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Toxic Sil 2

Tagged as: Family, Troubled relationships<< Previous question   Next question >>
Question - (7 July 2024) 3 Answers - (Newest, 10 July 2024)
A female Australia age 36-40, anonymous writes:

How do I deal with a toxic sister inlaw who lives in the same family

My husband shares a property with his sister bought by the late mum..We live in the main house and she lives in the quarters ..the lady is older than my husband and has been spoiled since childhood ..

She has made it her mission to make my life a living hell ...She is religious and she will start shouting about any moment she sees me ..she doesn't work ...she will pray to God and tell him how filthy I am and shout about and she believes I am her worst enemy...


She is pampered by the father and knows how to manipulate him since childhood husband can't say much as his one who doesn't like confrontation. And the father has always sided with her

We pay for the bills for the whole house ,she doesn't contribute anything ...I even sometimes feed her only child ...

I am building my own house but it's a process that is not about to be completed immediately ...

I feel exhausted by her mission ...I am abou to end the marriage for this

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A female reader, anonymous, writes (10 July 2024):

Tell her how it makes you feel when she does certain things. It's called using 'I ' statements. It's less confrontational and might lead to a better understanding of each other.

I find it surprising to hear that you think she has made it her mission to make your life a living he'll. Have you ever asked her whether she wants this? None of us can see the motivation of another without asking or saying how we receive their words and actions.

Tell her how it hurts you when she criticises for example, or say how unappreciated you feel when you've tried to help her. This is speaking from a position of humility and likely to get a kinder response.

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A female reader, anonymous, writes (10 July 2024):

You contradict yourself when you say you sometimes feed her child. Either she provides for the child or she does not.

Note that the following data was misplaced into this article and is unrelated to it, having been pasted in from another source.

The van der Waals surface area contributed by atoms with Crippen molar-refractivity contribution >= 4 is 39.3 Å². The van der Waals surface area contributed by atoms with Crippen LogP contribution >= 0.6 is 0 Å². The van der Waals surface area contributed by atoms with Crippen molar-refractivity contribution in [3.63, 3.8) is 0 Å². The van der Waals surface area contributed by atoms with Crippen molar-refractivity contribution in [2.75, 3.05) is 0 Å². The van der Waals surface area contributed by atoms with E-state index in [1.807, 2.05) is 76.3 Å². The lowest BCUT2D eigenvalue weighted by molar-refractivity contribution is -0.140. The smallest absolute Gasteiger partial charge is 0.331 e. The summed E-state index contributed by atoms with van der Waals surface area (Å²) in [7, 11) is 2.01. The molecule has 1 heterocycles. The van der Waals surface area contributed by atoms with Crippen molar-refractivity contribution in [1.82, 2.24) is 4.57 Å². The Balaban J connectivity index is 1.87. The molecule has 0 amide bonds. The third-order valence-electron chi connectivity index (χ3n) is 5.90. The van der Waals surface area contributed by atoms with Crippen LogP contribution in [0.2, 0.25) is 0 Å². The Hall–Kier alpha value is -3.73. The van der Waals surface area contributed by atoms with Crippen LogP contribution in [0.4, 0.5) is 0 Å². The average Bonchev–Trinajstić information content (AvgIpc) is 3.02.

You can report her to social services or the equivalent if she does not work, has a mental health issue and neglects her child. Simple. You say you are getting a house built. What is the point of that if you still have to live there or still have to pay other peoples' share of the bills there? You will not be able to maintain everything for both places nor will you be able to be in two places at once when there are problems there. Building a house does not make any of this go away. She does not have dementia, she would be too young for that, and dementia has many other symptoms too not just this, it is mental illness, and she needs a psychiatrist, but she likes being the way she is. Going on about god and not working is her idea of bliss.

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A female reader, anonymous, writes (8 July 2024):

You have to talk to your husband about this.

Do you think she has Alzheimer's and is incapable of making decisions or doing anything for herself?

Perhaps this is the case as you pay for everything and she forgets she has a child to feed!

Her Loud prayers to God are her way of publicly trying to embarrass you.

She can't say anything to your face because she has taken a passive aggressive pathway.

I guess you are all holding onto the future prospect of a house sale but this is probably too distant to make life bearable to you.

Perhaps the best bet would be to move out and rent a room or a flat elsewhere.

It's just a question of not knowing who is going to flip out first.

For example she might do her Loud prayers and grab a knife to remove the ' evil' in you.

I don't like it when people use religion as a form of control and I am highly suspicious of unstable people insisting that 'God ' told them to do this or that.

At the very least I'd keep a door between herself and myself!

But I don't think the family will kick her out because in their opinion she has more rights than you do.

Which is why you could consider removing yourself from the situation!

Loud criticism is her only form of power.

Similarly I think it is best to move away before you loose your temper either.

Alternatively you could start your own prayers where you loudly ask the Lord to give her a greater understanding of her need to try to be pleasant to the people helping her!

But a conversation with your partner about what his sister is contributing to the home will help you to discover if the father owns the home and you are maintaining him rather than paying rent.

When the father passes away then I would assume the home would pass onto both your partner and his sister, so technically , to her, you are person who is the odd one out!

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